Besides, it takes effort to maintain the upbeat demeanor expected by others—effort that can no longer be justified as a contribution to long-term survival. Consider the woman who wrote to Deepak Chopra that her breast cancer had spread to the bones and lungs: “Even though I follow the treatments, have come a long way in unburdening myself of toxic feelings, have forgiven everyone, changed my lifestyle to include meditation, prayer, proper diet, exercise, and supplements, the cancer keeps coming back. Am I missing a lesson here that it keeps reoccurring? I am positive I am going to beat it, yet it does get harder with each diagnosis to keep a positive attitude.”
She was working as hard as she could—meditating, praying, forgiving—but apparently not hard enough. Chopra’s response: “As far as I can tell, you are doing all the right things to recover. You just have to continue doing them until the cancer is gone for good. I know it is discouraging to make great progress only to have it come back again, but sometimes cancer is simply very pernicious and requires the utmost diligence and persistence to eventually overcome it.”
But others in the cancer care business have begun to speak out against what one has called “the tyranny of positive thinking.” When a 2004 study found no survival benefits for optimism among lung cancer patients, its lead author, Penelope Schofield, wrote: “We should question whether it is valuable to encourage optimism if it results in the patient concealing his or her distress in the misguided belief that this will afford survival benefits.…If a patient feels generally pessimistic … it is important to acknowledge these feelings as valid and acceptable.”
Without question there is a problem when positive thinking “fails” and the cancer spreads or eludes treatment. Then the patient can only blame herself.
Whether repressed feelings are themselves harmful, as many psychologists claim, I’m not so sure, but without question there is a problem when positive thinking “fails” and the cancer spreads or eludes treatment. Then the patient can only blame herself: she is not being positive enough; possibly it was her negative attitude that brought on the disease in the first place. At this point, the exhortation to think positively is “an additional burden to an already devastated patient,” as oncology nurse Cynthia Rittenberg has written. Jimmie Holland, a psychiatrist at Memorial Sloan Kettering Cancer Center in New York, writes that cancer patients experience a kind of victim blaming:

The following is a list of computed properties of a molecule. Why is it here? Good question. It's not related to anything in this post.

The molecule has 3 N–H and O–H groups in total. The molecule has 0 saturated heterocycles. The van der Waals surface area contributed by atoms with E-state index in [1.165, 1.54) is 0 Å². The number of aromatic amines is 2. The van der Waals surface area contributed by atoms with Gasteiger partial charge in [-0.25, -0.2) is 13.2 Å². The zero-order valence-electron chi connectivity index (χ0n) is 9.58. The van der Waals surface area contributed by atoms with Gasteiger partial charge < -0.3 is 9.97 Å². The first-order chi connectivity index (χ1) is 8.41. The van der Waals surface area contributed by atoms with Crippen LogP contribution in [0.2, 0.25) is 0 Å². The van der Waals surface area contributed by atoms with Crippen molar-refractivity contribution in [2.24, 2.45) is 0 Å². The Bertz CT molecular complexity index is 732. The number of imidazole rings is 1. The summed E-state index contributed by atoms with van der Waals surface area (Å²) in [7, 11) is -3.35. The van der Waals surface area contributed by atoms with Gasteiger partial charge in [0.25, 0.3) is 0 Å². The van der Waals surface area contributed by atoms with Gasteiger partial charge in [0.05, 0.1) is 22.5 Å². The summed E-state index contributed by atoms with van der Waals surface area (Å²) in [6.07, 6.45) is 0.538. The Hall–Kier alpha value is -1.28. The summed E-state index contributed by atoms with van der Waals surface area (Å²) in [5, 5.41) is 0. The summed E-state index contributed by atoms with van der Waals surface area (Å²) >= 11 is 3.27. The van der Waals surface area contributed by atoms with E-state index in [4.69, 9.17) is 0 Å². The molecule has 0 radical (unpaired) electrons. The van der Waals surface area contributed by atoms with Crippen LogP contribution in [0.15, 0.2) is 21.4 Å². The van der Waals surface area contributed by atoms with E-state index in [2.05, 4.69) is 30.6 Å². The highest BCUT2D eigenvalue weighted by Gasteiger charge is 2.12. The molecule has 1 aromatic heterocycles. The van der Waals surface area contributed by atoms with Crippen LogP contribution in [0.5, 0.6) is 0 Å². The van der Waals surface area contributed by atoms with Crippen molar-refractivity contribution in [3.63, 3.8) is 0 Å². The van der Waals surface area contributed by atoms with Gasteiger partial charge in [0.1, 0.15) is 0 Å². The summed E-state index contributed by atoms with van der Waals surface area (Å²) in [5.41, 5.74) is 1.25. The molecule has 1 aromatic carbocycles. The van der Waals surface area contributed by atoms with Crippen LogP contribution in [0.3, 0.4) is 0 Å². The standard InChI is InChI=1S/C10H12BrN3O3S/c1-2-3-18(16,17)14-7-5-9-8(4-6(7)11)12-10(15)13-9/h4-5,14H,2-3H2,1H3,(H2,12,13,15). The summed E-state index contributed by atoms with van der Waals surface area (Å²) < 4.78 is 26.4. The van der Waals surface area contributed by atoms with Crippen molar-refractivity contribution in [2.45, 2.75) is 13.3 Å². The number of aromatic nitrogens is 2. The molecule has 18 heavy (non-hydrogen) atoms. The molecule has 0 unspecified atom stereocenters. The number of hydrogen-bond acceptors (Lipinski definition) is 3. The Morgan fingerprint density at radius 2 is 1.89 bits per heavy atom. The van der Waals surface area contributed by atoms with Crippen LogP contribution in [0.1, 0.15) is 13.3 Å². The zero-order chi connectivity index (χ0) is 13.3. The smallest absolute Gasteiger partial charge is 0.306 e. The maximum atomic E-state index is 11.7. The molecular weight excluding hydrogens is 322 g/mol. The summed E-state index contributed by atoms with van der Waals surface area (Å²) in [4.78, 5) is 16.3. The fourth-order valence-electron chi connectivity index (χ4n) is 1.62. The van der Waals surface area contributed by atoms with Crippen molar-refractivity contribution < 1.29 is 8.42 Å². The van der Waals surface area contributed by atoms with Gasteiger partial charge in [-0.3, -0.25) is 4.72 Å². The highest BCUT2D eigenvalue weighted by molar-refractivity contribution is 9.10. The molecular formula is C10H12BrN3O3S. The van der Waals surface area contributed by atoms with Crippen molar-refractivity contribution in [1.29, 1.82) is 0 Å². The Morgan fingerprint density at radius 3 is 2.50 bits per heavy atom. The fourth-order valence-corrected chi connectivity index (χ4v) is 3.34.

It began to be clear to me about ten years ago that society was placing another undue and inappropriate burden on patients that seemed to come out of the popular beliefs about the mind-body connection. I would find patients coming in with stories of being told by well-meaning friends, “I’ve read all about this—if you got cancer, you must have wanted it… .” Even more distressing was the person who said, “I know I have to be positive all the time and that is the only way to cope with cancer—but it’s so hard to do. I know that if I get sad, or scared or upset, I am making my tumor grow faster and I will have shortened my life.”
Clearly, the failure to think positively can weigh on a cancer patient like a second disease.
I, at least, was saved from this additional burden by my persistent anger—which would have been even stronger if I had suspected, as I do now, that my cancer was iatrogenic, that is, caused by the medical profession. When I was diagnosed I had been taking hormone replacement therapy for almost eight years, prescribed by doctors who avowed it would prevent heart disease, dementia, and bone loss. Further studies revealed in 2002 that HRT increases the risk of breast cancer, and, as the number of women taking it dropped sharply in the wake of this news, so did the incidence of breast cancer. So bad science may have produced the cancer in the first place, just as the bad science of positive thinking plagued me throughout my illness.
Breast cancer, I can now report, did not make me prettier or stronger, more feminine or spiritual. What it gave me, if you want to call this a “gift,” was a very personal, agonizing encounter with an ideological force in American culture that I had not been aware of before—one that encourages us to deny reality, submit cheerfully to misfortune, and blame only ourselves for our fate.
Reprinted by arrangement with Metropolitan Books, an imprint of Henry Holt and Company LLC.